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Office of Public and Intergovernmental Affairs

Remarks by Secretary Denis R. McDonough

Speech on Investing in VA Employees
Charleston, SC
February 9, 2022

Thank you, Scott [Isaaks], for that warm welcome and for all you do. My thanks as well to everyone who helped us gather safely this afternoon. And, most of all, to the VA colleagues who have joined us today—here in Charleston and watching across the country.

Today is about what we’re doing to invest in you: VA’s number one asset, our great public servants.

I want to begin today with a story—the story of Alonzo Pinckney, Jr.

Alonzo is a decorated Army Veteran. He’s a husband, father of four, and grandpa of twelve. And, like millions of others over the past couple years, he got sick with COVID-19.

At first, his case wasn’t so bad. But then his breathing became labored, so he decided to come to this hospital—just, he thought, for a ten-minute checkup.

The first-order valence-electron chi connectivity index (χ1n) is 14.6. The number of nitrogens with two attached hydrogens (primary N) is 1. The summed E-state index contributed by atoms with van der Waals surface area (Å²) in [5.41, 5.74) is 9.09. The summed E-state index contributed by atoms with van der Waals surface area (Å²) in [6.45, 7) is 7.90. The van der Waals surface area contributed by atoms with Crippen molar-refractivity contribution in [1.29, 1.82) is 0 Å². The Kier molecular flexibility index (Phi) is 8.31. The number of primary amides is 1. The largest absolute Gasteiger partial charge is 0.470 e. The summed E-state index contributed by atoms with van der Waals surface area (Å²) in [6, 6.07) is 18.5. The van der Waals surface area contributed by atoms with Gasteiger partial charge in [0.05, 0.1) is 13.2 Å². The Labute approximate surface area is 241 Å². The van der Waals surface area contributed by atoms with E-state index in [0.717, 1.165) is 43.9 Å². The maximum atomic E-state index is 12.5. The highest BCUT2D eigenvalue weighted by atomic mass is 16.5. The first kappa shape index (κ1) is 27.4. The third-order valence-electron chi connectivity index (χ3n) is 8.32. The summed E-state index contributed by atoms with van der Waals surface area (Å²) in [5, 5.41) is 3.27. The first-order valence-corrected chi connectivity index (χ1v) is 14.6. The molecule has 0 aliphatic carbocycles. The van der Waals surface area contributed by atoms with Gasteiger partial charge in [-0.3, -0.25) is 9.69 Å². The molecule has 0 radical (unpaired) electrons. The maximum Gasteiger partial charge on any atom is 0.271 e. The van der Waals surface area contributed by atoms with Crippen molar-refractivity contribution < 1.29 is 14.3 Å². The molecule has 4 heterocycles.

But that checkup quickly turned into an overnight stay. His slightly-labored breathing quickly turned into breathing with a respirator. And his prognosis quickly deteriorated from good to bad to worse.

Before long, Alonzo was in a medically-induced coma, and his family was informed that Alonzo’s lungs might not be able to sustain life. It didn’t look like he’d make it.

But after 120 days in that ICU back there—120 days of ups and downs, days when it looked like Alonzo would never breathe on his own again, and days when it seemed his cognitive function would never return—Alonzo pulled through.

He’s at home right now—not so far down the road from here—on his way to a full recovery. He’s walking again, he’s got his voice back. And I hear from his family that he’s using that voice, in part, to talk about how grateful he is for the folks right here—the folks who saved his life.

In fact, Alonzo would be the first to tell you that that story isn’t just his story.

It’s the story of the physicians who cared for him.

It’s the story of the nurses who looked after him, played his favorite reggae music, and held up the phone at 4:00 am every day so his wife could pray with him.

It’s the story of the housekeeping aids who kept his environment clean and safe; of the nutritionists and food service workers who kept Alonzo strong; and of all the other frontline workers here who worked late hours, sacrificed time away from their families, and risked their own lives to save Alonzo’s life.